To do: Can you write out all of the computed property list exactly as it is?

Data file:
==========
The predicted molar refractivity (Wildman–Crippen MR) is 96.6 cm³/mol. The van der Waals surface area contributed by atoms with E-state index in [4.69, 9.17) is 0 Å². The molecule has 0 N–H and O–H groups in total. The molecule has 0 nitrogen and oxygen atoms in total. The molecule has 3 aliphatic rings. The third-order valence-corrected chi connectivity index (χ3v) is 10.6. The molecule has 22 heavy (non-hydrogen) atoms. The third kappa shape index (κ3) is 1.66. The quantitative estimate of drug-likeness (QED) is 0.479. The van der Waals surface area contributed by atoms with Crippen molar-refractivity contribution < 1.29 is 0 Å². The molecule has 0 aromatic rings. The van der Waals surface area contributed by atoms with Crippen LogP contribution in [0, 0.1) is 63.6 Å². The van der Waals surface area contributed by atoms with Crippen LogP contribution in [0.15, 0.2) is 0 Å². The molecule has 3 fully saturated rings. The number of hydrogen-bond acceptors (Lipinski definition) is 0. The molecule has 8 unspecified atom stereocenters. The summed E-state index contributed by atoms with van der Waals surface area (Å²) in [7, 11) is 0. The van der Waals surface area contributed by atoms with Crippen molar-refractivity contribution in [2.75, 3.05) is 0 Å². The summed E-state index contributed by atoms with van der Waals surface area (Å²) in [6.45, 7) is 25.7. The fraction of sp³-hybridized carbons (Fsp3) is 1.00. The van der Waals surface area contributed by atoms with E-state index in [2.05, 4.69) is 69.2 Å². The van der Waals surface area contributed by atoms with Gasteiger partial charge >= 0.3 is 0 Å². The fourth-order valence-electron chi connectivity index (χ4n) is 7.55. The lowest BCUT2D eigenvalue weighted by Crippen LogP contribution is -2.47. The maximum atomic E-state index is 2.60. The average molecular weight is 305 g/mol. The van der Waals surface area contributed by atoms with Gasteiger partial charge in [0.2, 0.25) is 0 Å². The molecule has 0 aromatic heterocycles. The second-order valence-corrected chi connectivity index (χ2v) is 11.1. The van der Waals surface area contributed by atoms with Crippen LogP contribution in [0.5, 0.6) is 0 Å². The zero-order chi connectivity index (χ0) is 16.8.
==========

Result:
The predicted molar refractivity (Wildman–Crippen MR) is 96.6 cm³/mol. The van der Waals surface area contributed by atoms with E-state index in [4.69, 9.17) is 0 Å². The molecule has 0 N–H and O–H groups in total. The molecule has 0 nitrogen and oxygen atoms in total. The molecule has 3 aliphatic rings. The third-order valence-corrected chi connectivity index (χ3v) is 10.6. The molecule has 22 heavy (non-hydrogen) atoms. The third kappa shape index (κ3) is 1.66. The quantitative estimate of drug-likeness (QED) is 0.479. The van der Waals surface area contributed by atoms with Crippen molar-refractivity contribution < 1.29 is 0 Å². The molecule has 0 aromatic rings. The van der Waals surface area contributed by atoms with Crippen LogP contribution in [0, 0.1) is 63.6 Å². The van der Waals surface area contributed by atoms with Crippen LogP contribution in [0.15, 0.2) is 0 Å². The molecule has 3 fully saturated rings. The number of hydrogen-bond acceptors (Lipinski definition) is 0. The molecule has 8 unspecified atom stereocenters. The summed E-state index contributed by atoms with van der Waals surface area (Å²) in [7, 11) is 0. The van der Waals surface area contributed by atoms with Crippen molar-refractivity contribution in [2.75, 3.05) is 0 Å². The summed E-state index contributed by atoms with van der Waals surface area (Å²) in [6.45, 7) is 25.7. The fraction of sp³-hybridized carbons (Fsp3) is 1.00. The van der Waals surface area contributed by atoms with E-state index in [2.05, 4.69) is 69.2 Å². The van der Waals surface area contributed by atoms with Gasteiger partial charge >= 0.3 is 0 Å². The fourth-order valence-electron chi connectivity index (χ4n) is 7.55. The lowest BCUT2D eigenvalue weighted by Crippen LogP contribution is -2.47. The maximum atomic E-state index is 2.60. The average molecular weight is 305 g/mol. The van der Waals surface area contributed by atoms with Gasteiger partial charge in [0.2, 0.25) is 0 Å². The molecule has 0 aromatic heterocycles. The second-order valence-corrected chi connectivity index (χ2v) is 11.1. The van der Waals surface area contributed by atoms with Crippen LogP contribution in [0.5, 0.6) is 0 Å². The zero-order chi connectivity index (χ0) is 16.8.